Who knew that you can draw a direct line from Cap’n Crunch to the development of the iPhone? From Today I Found Out:
One such prize was offered by Cap’n Crunch in the 1960s: a seemingly innocuous whistle. Styled after naval bo’sun whistles used to transmit orders on a sea vessel, the plastic instrument happened to be able to produce a tone at exactly 2600 hertz. This is important because AT&T phone systems functioned on a series of tones that indicated which line was to perform a given action. Producing the right tone at the right time gave one control over part of the system, such as the ability to make free long-distance calls.
The culture that grew around learning to manipulate this infrastructure became known as “phreaking.” One of the most important phreakers was John Draper, who was not coincidentally aliased “Captain Crunch”, thanks to the aforementioned whistle. Moving beyond whistles and instruments, Draper, along with several others, ultimately constructed what came to be known as “blue boxes”- devices capable of emitting the various tones necessary to take advantage of AT&T phone lines in various ways.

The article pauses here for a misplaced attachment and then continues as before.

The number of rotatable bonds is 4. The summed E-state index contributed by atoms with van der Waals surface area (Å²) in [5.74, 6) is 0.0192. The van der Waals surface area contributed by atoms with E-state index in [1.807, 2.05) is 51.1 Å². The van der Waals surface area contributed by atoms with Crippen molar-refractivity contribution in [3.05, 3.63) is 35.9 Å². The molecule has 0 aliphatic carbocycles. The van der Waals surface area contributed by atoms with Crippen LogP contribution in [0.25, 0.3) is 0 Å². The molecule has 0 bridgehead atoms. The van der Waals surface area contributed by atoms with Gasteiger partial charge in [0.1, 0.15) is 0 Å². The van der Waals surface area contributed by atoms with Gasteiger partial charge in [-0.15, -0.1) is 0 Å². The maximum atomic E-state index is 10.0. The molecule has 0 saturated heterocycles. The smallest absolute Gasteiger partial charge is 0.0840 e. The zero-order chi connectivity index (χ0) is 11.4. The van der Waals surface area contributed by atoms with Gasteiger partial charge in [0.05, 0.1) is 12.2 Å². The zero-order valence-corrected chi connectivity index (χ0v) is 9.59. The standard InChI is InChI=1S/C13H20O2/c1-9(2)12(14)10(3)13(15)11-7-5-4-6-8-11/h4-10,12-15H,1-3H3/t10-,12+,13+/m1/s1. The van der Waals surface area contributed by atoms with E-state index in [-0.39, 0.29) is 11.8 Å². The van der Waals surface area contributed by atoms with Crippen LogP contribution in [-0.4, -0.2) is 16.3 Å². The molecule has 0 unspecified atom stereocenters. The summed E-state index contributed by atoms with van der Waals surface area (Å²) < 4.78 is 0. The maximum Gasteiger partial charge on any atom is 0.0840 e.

Phreaking was arguably the beginning of what would later develop into the computer hacking subculture. Among the members of this burgeoning group were two young men who were inspired by John “Cap’n Crunch” Draper, sought him out, and learned his whistling ways. Of course, these two took it a step further when one of them realized that they could monetize the concept.
Their names were, of course, Steve Wozniak and Steve Jobs (founders of Apple), who created their first business together making these blue boxes, which were incredibly valuable not just for prank and free calls, but also to criminals the world over thanks to the fact that the free calls could be made in such a way as to be incredibly difficult to trace.